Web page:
Reader Feedback On RPG OA: Open Opportunity And IBM’s Q4
February 3, 2014 Hey, IBM
Sorry, you are stuck in a green screen world because you let yourselves be duped that the PC and Unix way were the wave of the future. Green screen created by DDS was quite innovative in its day and it made interactive programming simple for IBM shops–20 or 30 years ago–with RPG when other companies struggled and could not create anything close to this one-time elegant and always simple user interface provided by the notion of a display file.
IBM had a winner and chose to hang its hat on Java and PHP and tools for application development, and so now with 50 ways to leave your lover, DDS is still what most shops have in their code inventory. A natural and native, integrated, system-level user interface change has been in order for years and years. But, IBM did not invest in a solid plan. If it had, then all languages including RPG could be fitted with a web option using the new OS system interface.
Fifty ways to do something was never a coherent strategy, yet it has been the non-strategy for too many years. S/34, S/36, S/38, AS/400, System i, and now IBM i began or carried on an integrated yet now archaic user interface strategy. IBM chose not to invest in a new system-level user interface and so now it simply has confusion with more and more shops contemplating all of the 50 different ways to leave your lover.
Thanks for yet another incredibly perceptive article.
“That said, none of this is good for IBM’s top brass, many of whom come from the services and software side of the business and who are not as enamored of hardware as they might otherwise be. To which I would say this: Be very careful, International Business Machines. It still takes hardware to sell all that software. Maybe IBM will just sell off everything, including its fabs and server lines, and just become a reseller of Dell or Lenovo iron. Maybe that is what it craves, to just be out of the hardware business, which is a very tough business indeed. But it doesn’t have to be. People will pay a premium for a premium product, and that is an engineering and manufacturing issue to think of that product and make it profitably.”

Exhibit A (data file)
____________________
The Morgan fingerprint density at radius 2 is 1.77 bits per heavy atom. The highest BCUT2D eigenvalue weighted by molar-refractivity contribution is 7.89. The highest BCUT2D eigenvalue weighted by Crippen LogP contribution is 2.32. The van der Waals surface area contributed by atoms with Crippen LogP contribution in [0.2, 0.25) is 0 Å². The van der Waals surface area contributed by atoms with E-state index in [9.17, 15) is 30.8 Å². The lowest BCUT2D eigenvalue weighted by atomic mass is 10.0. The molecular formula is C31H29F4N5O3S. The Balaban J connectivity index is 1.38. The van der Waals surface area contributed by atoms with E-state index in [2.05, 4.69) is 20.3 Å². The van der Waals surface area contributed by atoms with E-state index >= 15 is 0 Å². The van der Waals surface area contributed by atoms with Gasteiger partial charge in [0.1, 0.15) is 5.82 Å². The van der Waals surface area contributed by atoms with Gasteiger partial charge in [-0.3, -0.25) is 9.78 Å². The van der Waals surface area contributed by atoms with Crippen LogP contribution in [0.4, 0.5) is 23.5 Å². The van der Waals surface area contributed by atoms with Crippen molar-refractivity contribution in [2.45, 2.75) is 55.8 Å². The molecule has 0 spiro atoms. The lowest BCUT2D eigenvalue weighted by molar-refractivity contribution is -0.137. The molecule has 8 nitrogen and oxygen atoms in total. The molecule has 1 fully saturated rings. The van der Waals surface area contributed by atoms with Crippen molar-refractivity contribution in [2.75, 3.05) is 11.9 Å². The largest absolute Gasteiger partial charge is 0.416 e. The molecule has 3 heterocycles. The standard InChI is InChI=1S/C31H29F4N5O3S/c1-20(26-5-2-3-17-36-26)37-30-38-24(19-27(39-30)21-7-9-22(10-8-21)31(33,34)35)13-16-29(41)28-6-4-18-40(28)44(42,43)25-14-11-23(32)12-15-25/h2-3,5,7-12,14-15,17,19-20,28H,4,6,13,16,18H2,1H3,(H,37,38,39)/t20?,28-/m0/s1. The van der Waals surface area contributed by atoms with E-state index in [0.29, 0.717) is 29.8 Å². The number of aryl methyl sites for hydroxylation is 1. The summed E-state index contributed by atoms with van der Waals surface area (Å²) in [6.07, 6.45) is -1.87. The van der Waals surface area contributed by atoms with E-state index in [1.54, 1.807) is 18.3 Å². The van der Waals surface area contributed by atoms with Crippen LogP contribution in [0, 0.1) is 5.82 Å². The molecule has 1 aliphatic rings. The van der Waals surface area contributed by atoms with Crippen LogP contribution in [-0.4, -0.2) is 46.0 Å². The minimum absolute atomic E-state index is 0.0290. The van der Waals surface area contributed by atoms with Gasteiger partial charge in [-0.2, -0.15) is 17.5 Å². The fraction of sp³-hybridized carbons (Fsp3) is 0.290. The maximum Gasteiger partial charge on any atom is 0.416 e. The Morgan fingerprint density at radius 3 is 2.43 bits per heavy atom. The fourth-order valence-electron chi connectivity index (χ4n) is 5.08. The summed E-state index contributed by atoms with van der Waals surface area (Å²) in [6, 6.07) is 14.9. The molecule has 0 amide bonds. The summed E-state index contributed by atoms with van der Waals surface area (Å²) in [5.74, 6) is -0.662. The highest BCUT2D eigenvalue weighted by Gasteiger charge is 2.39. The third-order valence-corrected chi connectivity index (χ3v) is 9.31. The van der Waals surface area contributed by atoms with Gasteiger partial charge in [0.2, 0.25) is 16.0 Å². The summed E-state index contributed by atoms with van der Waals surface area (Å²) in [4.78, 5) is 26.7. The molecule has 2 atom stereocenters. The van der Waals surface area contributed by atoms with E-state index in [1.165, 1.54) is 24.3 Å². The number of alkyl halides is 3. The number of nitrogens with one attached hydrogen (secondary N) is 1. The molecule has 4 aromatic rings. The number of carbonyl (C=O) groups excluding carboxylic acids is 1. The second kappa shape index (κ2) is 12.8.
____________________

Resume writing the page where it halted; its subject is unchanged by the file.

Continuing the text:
While at IBM as a Systems Engineer in 1976, I and another SE co-authored ABS/370 using CICS, which IBM is still selling today. CICS was bought by IBM from a large insurance company. Fifty percent of IBM revenue is software revenue which is mostly from ancient design and is today deficient and dependent on old iron and design of the 1950s.
If the cognitive solution Depends (pun intended) on putting a WI-FI probes in Pampers to be a success, it will be competing with many huge and successful companies including Honeywell (remember the H200?), which now has half the revenue of IBM.
IBM is unwilling to embrace huge opportunities in IT, such as Real-Time Program Auditing, as it protects failing technologies and dreams about improbable success.
If you look at the biographies of all of the IBM senior vice presidents, they have virtually all more than 30 years with IBM, and will retire with fat benefits within five years regardless of how well IBM does in the future, as have so many of the SVPs before them.